Papadopoulos Demands Get-Out-Of-Jail Free Card

Foreign policy advisor to US President Donald Trump's election campaign, George Papadopoulos leaves the US District Courts after his sentencing in Washington, DC on September 7, 2018. - Papadopoulos was jailed for 14... Foreign policy advisor to US President Donald Trump's election campaign, George Papadopoulos leaves the US District Courts after his sentencing in Washington, DC on September 7, 2018. - Papadopoulos was jailed for 14 days for lying to FBI agents over contacts with Russians that set off a federal probe into possible collusion with Moscow. (Photo by MANDEL NGAN / AFP) (Photo credit should read MANDEL NGAN/AFP/Getty Images) MORE LESS

Coffee boy and foreign policy enthusiast George Papadopoulos doesn’t want to go to jail just yet. He’s asking a federal judge to delay his 14-day prison sentence until a separate appeal challenging special counsel Robert Mueller’s authority is resolved.

“If the entire apparatus that prosecuted Mr. Papadopoulos lacked authority to do so because it is deemed unconstitutional, such a motion would be granted, and his conviction would be reversed,” defense attorneys for Papadopoulos write in the filing.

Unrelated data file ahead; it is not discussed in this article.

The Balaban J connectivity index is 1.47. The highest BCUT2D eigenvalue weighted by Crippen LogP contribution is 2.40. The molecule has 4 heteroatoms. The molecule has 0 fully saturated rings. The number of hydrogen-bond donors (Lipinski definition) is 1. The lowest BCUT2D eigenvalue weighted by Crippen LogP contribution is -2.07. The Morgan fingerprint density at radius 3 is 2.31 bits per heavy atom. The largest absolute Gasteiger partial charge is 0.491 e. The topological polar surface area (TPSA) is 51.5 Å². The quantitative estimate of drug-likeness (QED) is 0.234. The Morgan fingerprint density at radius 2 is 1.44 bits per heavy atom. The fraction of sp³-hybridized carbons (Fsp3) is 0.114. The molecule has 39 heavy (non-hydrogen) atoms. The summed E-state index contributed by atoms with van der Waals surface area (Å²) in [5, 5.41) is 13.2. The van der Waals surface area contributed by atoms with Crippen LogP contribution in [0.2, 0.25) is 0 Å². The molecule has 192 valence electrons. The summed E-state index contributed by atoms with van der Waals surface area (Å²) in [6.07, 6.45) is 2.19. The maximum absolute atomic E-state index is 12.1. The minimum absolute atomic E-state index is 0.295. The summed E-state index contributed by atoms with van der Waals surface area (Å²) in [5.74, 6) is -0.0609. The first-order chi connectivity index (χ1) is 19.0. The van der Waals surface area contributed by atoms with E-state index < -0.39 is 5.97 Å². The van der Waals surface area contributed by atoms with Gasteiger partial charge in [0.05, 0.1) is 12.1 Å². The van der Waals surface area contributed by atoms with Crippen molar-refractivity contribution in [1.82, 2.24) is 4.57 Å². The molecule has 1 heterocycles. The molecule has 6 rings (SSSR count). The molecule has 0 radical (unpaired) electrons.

The 31-year-old was sentenced to just two weeks in prison for perjury after convincing the judge he had shown genuine “remorse” for his crime.

Since then, Papadopoulos has embarked on an anti-Mueller spree in conservative media, claiming to be the victim of an international espionage conspiracy while trying to get a book deal out of it.

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Papadopoulos waived his right to appeal in his plea agreement, which reads, “your client also waives any right to challenge the conviction entered or sentence imposed under the Agreement or otherwise attempt to modify or change the sentence or the manner in which it was determined in any collateral attack.”

It’s not clear if hinging the appeal on a separate case would somehow evade his earlier admission of guilt. Papadopoulos hired new lawyers last month, who are handling the new motion.

“Here, absent a stay of the execution of his sentence, the hardship and unfairness to Mr. Papadopoulos is palpable: he risks unnecessarily serving a sentence of incarceration that was unconstitutionally obtained,” the attorneys argue. “A deprivation of liberty that is illegal or unnecessary is presumed to be an irreparable harm.”

The filing does not address Papadopoulos’s admission of guilt.

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